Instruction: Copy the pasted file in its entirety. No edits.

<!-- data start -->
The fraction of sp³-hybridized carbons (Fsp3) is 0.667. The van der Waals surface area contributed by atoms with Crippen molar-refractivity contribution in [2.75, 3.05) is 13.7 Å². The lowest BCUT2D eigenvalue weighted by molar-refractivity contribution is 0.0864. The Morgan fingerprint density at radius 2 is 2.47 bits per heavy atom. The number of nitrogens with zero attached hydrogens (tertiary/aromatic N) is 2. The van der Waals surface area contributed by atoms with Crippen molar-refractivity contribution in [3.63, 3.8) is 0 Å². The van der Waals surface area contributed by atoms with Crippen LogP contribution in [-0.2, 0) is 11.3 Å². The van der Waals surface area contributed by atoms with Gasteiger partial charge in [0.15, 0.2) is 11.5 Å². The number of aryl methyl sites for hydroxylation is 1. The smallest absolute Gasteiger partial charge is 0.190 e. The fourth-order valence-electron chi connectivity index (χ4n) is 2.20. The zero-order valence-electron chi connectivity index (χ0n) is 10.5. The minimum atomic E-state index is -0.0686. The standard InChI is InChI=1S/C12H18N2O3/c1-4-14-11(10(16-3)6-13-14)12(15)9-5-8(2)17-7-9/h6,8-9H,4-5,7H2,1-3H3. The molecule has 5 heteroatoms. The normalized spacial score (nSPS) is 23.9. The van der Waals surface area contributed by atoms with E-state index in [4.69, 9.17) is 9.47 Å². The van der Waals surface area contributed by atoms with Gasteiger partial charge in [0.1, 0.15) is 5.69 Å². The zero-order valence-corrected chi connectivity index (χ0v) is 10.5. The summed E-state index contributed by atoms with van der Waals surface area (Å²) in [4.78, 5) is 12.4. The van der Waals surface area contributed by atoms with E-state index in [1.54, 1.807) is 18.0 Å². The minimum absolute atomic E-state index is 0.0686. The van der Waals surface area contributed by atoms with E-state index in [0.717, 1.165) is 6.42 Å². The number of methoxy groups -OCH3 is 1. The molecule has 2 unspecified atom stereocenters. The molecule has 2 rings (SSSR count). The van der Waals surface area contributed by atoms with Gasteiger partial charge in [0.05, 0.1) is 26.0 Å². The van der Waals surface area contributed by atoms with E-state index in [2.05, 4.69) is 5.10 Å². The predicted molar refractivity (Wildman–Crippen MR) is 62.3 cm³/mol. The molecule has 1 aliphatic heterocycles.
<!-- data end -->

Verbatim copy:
The fraction of sp³-hybridized carbons (Fsp3) is 0.667. The van der Waals surface area contributed by atoms with Crippen molar-refractivity contribution in [2.75, 3.05) is 13.7 Å². The lowest BCUT2D eigenvalue weighted by molar-refractivity contribution is 0.0864. The Morgan fingerprint density at radius 2 is 2.47 bits per heavy atom. The number of nitrogens with zero attached hydrogens (tertiary/aromatic N) is 2. The van der Waals surface area contributed by atoms with Crippen molar-refractivity contribution in [3.63, 3.8) is 0 Å². The van der Waals surface area contributed by atoms with Crippen LogP contribution in [-0.2, 0) is 11.3 Å². The van der Waals surface area contributed by atoms with Gasteiger partial charge in [0.15, 0.2) is 11.5 Å². The number of aryl methyl sites for hydroxylation is 1. The smallest absolute Gasteiger partial charge is 0.190 e. The fourth-order valence-electron chi connectivity index (χ4n) is 2.20. The zero-order valence-electron chi connectivity index (χ0n) is 10.5. The minimum atomic E-state index is -0.0686. The standard InChI is InChI=1S/C12H18N2O3/c1-4-14-11(10(16-3)6-13-14)12(15)9-5-8(2)17-7-9/h6,8-9H,4-5,7H2,1-3H3. The molecule has 5 heteroatoms. The normalized spacial score (nSPS) is 23.9. The van der Waals surface area contributed by atoms with E-state index in [4.69, 9.17) is 9.47 Å². The van der Waals surface area contributed by atoms with Gasteiger partial charge in [0.1, 0.15) is 5.69 Å². The zero-order valence-corrected chi connectivity index (χ0v) is 10.5. The summed E-state index contributed by atoms with van der Waals surface area (Å²) in [4.78, 5) is 12.4. The van der Waals surface area contributed by atoms with E-state index in [1.54, 1.807) is 18.0 Å². The minimum absolute atomic E-state index is 0.0686. The van der Waals surface area contributed by atoms with E-state index in [0.717, 1.165) is 6.42 Å². The number of methoxy groups -OCH3 is 1. The molecule has 2 unspecified atom stereocenters. The molecule has 2 rings (SSSR count). The van der Waals surface area contributed by atoms with Gasteiger partial charge in [0.05, 0.1) is 26.0 Å². The van der Waals surface area contributed by atoms with E-state index in [2.05, 4.69) is 5.10 Å². The predicted molar refractivity (Wildman–Crippen MR) is 62.3 cm³/mol. The molecule has 1 aliphatic heterocycles.